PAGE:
SCOTLAND — Fascinating space research can be achieved right in your own backyard no matter how well-versed you are in astronomy. All you need is a stellar telescope to catch a light show like no other to learn about what lies outside our planet. One space fan in Scotland captured jaw-dropping visions of the galaxy – all from the comfort of his back garden.
Bryan Shaw, 28, spends hours tracking the night sky to produce stunning images of nebulas and star clusters many light years away. He sets up his specialized telescope at his home in New Cumnock, a town in East Ayrshire, and focuses on his far-off subjects.
The Broadcast Production student has also captured beautiful landscape images featuring aurora and views of the Milky Way. Highlights of his work include the Orion Nebula, around 1,344 light years from Earth; and the Rosette Nebula, an open star cluster with rose-like cosmic clouds of gas and dust.
Along with star watching, Bryan juggles his time at the University of the West of Scotland.
“I’ve been fascinated by the stars from a young age. I’ve never had the ability or skills to actually deep dive into them myself until recently, which has really kicked my passions for photography and more advanced techniques into overdrive,” he tells South West News Service. “With my equipment I can shoot from anywhere; it’s fully portable and I have filters which allows me to shoot through variant extents of light pollution. A lot of these specific images were all shot from within my garden.”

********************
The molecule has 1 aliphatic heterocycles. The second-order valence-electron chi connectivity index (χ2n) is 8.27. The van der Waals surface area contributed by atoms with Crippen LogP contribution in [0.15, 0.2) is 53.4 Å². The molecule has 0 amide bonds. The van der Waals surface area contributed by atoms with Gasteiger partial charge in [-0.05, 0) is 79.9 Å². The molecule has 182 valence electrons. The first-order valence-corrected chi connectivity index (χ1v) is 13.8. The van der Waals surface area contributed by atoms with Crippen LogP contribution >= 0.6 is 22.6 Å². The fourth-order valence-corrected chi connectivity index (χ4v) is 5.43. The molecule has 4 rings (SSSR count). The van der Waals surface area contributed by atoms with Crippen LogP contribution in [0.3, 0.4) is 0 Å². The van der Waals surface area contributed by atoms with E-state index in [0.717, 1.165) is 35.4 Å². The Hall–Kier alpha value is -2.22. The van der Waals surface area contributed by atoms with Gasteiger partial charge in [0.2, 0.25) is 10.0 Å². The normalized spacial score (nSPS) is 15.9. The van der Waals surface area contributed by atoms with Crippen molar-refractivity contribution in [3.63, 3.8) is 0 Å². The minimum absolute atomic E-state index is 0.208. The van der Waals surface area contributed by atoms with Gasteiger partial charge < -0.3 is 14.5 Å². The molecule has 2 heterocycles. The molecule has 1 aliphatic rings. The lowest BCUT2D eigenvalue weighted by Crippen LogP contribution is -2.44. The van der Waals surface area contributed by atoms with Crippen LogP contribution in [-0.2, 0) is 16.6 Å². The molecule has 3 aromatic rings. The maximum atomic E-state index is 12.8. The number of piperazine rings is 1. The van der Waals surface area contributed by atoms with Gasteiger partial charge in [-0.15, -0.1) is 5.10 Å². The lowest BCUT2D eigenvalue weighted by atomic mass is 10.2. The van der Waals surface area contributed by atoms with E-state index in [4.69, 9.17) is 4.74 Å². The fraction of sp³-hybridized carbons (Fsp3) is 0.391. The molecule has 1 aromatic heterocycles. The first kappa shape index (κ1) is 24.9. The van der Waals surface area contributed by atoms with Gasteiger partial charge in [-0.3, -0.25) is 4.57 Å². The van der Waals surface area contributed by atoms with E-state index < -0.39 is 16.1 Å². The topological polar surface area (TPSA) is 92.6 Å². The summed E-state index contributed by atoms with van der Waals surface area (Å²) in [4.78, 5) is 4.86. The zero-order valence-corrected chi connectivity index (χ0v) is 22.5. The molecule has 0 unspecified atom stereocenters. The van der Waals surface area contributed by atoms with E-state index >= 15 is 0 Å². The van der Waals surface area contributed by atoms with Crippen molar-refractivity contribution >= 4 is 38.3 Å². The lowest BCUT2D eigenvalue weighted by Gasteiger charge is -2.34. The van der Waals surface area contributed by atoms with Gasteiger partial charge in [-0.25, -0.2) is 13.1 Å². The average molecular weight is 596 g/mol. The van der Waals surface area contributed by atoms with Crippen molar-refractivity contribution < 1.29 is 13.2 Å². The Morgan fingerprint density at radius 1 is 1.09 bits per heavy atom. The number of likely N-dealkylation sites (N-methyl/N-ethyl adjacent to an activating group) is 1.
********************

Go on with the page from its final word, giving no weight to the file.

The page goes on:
“I capture the images through my telescope, which has been upgraded to include special equipment such as dedicated astronomy cameras, focusers, field flatteners and filter drawers attached to a big heavy computerized mount to help with accurate and precise tracking of the night sky for long exposure images,” he continues.
“In order for one of these images, the most necessary thing is a way to track the night sky precisely and accurately. You have to take various amounts of images, which are sometimes up to 600 seconds, which if not accurately tracked are just blurs of light,” says Shaw. “From there, I stack all the images from that target with calibration images, which are also shot at the same time to repair any vignetting or lens defects, to help bring out the details that are impossible to see by the naked eye.
“I then finally bring the photo to life with tweaks in various editing software to show the colors and details.”
“The most recent images and skillsets are being put to use for my final project for University, which is an astrophotography project in a multi-platform structure for various visual and social platforms,” he adds.
Continue scrolling down below to see more of Shaw’s spectacular photographs. Click to enlarge them.